Nowadays, society is more aware of natural disasters, climate change, mineral resources, preservation of heritage, environmental issues, etc., hence the new research challenges regarding terrestrial dynamics and observation of the Earth when studying the evolution of the Earth system and the climate change, the study of new geo-materials, etc. With this new line of thought, keeping in mind that Mars cannot be found anywhere in our planet as a planet that is fully volcanic, there is the possibility to study certain areas on Earth (analogs) that due to their uniqueness and geological significance can be used as examples of natural laboratories to explore and research the planet.

Previous studies conducted on analogs of Mars have had an international renown of the importance of the Canary Islands as an analog area, and significant results have been obtained. However, so far there have been no specific areas established on the islands that include, with this new perspective, the different types of geological processes and the social and economical implications. Up until now, there has been just one assignable model in the world, in a similar geological context (volcanic): the Hawaii Space Exploration Analog and Simulation. (http://hi-seas.org/).
The Cabildo Insular of Lanzarote (CIL, Spanish acronym) and the Geo-Sciences Institute (IGEO, Spanish acronym) logo-IGEO have signed a specific collaboration agreement whose general objective is to carry out a study of places of scientific, geo-educational and geo-tourist interest in Lanzarote as analogs of the exploration and research of Mars. With this agreement, the Cabildo will develop their knowledge regarding geology in Lanzarote in order to make the best use of the volcanic resources on the island from a tourist-related, cultural and educational approach, and also applying to the territorial ordinance. The results obtained will positively impact on the Lanzarote and Chinijo Islands UNESCO Global Geopark, declared so in 2015.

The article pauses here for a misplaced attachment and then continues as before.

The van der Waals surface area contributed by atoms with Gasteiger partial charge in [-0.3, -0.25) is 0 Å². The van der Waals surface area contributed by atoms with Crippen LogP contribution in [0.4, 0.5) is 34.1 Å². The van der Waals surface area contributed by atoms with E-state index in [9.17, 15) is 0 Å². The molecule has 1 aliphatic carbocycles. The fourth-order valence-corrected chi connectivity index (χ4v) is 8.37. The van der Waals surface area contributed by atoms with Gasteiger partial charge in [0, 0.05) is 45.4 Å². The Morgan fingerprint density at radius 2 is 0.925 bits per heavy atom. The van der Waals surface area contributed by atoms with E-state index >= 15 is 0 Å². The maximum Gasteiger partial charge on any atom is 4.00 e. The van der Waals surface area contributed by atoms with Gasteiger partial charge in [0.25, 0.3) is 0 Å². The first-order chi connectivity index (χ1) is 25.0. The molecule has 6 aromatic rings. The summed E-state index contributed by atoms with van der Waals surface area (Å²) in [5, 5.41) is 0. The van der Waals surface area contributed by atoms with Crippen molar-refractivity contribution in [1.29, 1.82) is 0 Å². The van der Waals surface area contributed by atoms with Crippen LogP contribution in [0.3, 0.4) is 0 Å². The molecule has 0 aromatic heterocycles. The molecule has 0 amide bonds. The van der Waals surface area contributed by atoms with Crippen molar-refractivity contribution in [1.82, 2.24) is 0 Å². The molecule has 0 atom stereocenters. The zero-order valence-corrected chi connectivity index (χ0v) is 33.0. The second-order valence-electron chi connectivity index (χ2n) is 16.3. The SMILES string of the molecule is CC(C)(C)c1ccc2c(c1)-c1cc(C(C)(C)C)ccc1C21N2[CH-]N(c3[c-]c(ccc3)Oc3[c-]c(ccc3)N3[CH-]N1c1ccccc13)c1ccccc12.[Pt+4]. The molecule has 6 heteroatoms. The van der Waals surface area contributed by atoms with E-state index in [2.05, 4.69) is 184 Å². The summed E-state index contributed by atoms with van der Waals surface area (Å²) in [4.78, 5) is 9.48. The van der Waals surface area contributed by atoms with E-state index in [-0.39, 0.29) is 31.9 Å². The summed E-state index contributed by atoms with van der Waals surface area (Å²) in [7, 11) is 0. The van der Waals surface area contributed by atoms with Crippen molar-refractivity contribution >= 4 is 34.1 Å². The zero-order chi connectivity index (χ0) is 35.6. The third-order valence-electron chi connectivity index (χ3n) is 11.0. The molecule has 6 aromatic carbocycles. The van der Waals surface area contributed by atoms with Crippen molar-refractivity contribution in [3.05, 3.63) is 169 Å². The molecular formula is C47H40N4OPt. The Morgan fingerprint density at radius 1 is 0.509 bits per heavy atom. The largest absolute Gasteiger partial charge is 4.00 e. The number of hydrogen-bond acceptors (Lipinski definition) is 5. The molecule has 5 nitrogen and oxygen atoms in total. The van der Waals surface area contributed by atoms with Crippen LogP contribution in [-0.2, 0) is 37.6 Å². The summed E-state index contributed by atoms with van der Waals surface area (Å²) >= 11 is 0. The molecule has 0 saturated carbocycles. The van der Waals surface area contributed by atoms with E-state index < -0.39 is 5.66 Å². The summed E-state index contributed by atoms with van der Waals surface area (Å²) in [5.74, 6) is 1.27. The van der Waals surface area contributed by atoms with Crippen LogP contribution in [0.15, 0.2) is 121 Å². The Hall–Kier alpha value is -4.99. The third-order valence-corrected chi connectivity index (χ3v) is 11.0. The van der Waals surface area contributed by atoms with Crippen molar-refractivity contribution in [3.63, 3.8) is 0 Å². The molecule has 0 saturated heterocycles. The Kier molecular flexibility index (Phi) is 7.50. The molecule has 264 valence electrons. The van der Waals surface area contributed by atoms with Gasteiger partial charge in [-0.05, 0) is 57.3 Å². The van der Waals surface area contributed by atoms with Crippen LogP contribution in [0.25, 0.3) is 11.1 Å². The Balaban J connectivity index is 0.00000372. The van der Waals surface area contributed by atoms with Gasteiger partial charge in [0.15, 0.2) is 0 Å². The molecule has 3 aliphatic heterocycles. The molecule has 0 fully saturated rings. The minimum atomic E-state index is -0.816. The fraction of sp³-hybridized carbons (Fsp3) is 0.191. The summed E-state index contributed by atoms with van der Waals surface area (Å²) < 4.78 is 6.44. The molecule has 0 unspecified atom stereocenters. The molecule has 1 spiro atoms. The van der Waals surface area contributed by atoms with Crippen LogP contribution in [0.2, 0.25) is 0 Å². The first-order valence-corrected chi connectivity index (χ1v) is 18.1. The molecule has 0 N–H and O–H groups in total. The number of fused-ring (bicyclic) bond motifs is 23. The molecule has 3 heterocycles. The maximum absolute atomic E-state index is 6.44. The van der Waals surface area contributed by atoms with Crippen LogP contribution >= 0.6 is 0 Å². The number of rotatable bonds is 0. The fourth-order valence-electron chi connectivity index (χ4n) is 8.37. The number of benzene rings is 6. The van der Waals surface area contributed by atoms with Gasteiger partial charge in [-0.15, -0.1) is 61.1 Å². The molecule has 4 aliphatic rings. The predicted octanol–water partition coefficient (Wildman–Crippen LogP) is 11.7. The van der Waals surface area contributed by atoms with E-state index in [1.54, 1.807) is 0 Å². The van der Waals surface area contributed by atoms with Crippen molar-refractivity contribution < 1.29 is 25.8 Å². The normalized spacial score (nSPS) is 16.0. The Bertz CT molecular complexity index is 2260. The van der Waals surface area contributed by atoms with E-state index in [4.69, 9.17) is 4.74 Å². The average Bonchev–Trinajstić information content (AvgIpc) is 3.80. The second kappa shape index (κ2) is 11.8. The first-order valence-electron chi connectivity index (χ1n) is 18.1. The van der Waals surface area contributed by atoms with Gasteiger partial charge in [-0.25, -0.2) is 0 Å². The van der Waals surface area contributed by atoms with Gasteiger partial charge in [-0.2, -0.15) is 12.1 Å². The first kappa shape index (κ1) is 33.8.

The studies included in this agreement mainly focus on acquiring new scientific knowledge, from a planetary and astrobiological perspective, that will be “added values” to the cultural and tourist context of the island, on top of the classic features characteristic of cultural heritage. This “added value” is expected to have a direct impact on the activities and the socioeconomic sphere of the island, enhancing interests and providing one more support point to reinforce preservation of the natural values and protection against possible natural and human-related risks. We must also add the following relevant data: 1) new educational aspects, ethical (bio-ethical and geo-ethical), to disseminate and promote the island, Mars and planetary exploration, including the challenge of searching for life in volcanic environments, the different interaction of those materials with water, and 2) the approval in 2015, of Lanzarote and Chinijo Islands as members of the Global Geopark Network, and the collaborative relationship that entails.

Among others, these are some of the specific objectives:

  • Represent the interaction processes of the volcanic rocks with water and their significance in planetary habitability in relation to the past of Mars.
  • Integrate this planetary and astrobiological “added value” and create new synergies between scientific, educational activities, and the socio-economic and tourist area of Lanzarote.
  • Link this knowledge to the preservation of the natural values Lanzarote has in order to protect it against possible natural and human-related risks.
  • Promote the development of dissemination aspects and a guide of Sites of Special Planetary Interest (LIP, Spanish acronym) Lanzarote that implement the relevance of geo-tourism on the island.